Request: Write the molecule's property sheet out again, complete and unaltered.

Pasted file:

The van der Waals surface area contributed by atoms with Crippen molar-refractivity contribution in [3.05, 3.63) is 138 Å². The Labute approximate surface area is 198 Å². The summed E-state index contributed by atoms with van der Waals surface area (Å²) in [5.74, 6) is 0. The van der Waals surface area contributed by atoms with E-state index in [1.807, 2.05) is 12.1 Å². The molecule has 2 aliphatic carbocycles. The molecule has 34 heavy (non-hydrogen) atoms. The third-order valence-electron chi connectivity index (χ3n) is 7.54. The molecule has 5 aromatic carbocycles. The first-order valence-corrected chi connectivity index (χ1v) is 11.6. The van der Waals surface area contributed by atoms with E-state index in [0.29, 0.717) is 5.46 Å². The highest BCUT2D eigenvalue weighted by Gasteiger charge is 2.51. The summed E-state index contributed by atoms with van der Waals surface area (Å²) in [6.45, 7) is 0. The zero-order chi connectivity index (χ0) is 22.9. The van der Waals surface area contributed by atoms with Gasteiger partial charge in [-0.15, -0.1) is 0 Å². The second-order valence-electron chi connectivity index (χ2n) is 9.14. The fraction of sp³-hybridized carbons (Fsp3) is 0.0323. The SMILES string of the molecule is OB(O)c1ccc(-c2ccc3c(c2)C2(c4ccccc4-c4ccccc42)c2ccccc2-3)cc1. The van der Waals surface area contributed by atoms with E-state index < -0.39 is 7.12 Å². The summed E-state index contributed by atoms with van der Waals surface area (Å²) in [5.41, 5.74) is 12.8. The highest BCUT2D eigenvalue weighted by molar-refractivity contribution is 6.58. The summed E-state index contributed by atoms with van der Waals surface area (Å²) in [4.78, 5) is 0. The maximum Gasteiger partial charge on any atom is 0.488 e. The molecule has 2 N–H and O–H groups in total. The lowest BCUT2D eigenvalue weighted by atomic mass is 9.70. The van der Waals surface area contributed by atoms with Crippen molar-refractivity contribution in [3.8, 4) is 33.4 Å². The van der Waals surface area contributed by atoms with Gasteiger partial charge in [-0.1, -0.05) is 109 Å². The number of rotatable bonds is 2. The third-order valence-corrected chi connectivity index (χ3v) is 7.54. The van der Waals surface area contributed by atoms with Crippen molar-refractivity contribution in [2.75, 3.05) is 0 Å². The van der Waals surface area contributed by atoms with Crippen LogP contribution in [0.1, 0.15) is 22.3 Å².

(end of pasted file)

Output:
The van der Waals surface area contributed by atoms with Crippen molar-refractivity contribution in [3.05, 3.63) is 138 Å². The Labute approximate surface area is 198 Å². The summed E-state index contributed by atoms with van der Waals surface area (Å²) in [5.74, 6) is 0. The van der Waals surface area contributed by atoms with E-state index in [1.807, 2.05) is 12.1 Å². The molecule has 2 aliphatic carbocycles. The molecule has 34 heavy (non-hydrogen) atoms. The third-order valence-electron chi connectivity index (χ3n) is 7.54. The molecule has 5 aromatic carbocycles. The first-order valence-corrected chi connectivity index (χ1v) is 11.6. The van der Waals surface area contributed by atoms with E-state index in [0.29, 0.717) is 5.46 Å². The highest BCUT2D eigenvalue weighted by Gasteiger charge is 2.51. The summed E-state index contributed by atoms with van der Waals surface area (Å²) in [6.45, 7) is 0. The zero-order chi connectivity index (χ0) is 22.9. The van der Waals surface area contributed by atoms with Gasteiger partial charge in [-0.15, -0.1) is 0 Å². The second-order valence-electron chi connectivity index (χ2n) is 9.14. The fraction of sp³-hybridized carbons (Fsp3) is 0.0323. The SMILES string of the molecule is OB(O)c1ccc(-c2ccc3c(c2)C2(c4ccccc4-c4ccccc42)c2ccccc2-3)cc1. The van der Waals surface area contributed by atoms with E-state index < -0.39 is 7.12 Å². The summed E-state index contributed by atoms with van der Waals surface area (Å²) in [5.41, 5.74) is 12.8. The highest BCUT2D eigenvalue weighted by molar-refractivity contribution is 6.58. The summed E-state index contributed by atoms with van der Waals surface area (Å²) in [4.78, 5) is 0. The maximum Gasteiger partial charge on any atom is 0.488 e. The molecule has 2 N–H and O–H groups in total. The lowest BCUT2D eigenvalue weighted by atomic mass is 9.70. The van der Waals surface area contributed by atoms with Crippen molar-refractivity contribution in [3.8, 4) is 33.4 Å². The van der Waals surface area contributed by atoms with Gasteiger partial charge in [-0.1, -0.05) is 109 Å². The number of rotatable bonds is 2. The third-order valence-corrected chi connectivity index (χ3v) is 7.54. The van der Waals surface area contributed by atoms with Crippen molar-refractivity contribution in [2.75, 3.05) is 0 Å². The van der Waals surface area contributed by atoms with Crippen LogP contribution in [0.1, 0.15) is 22.3 Å².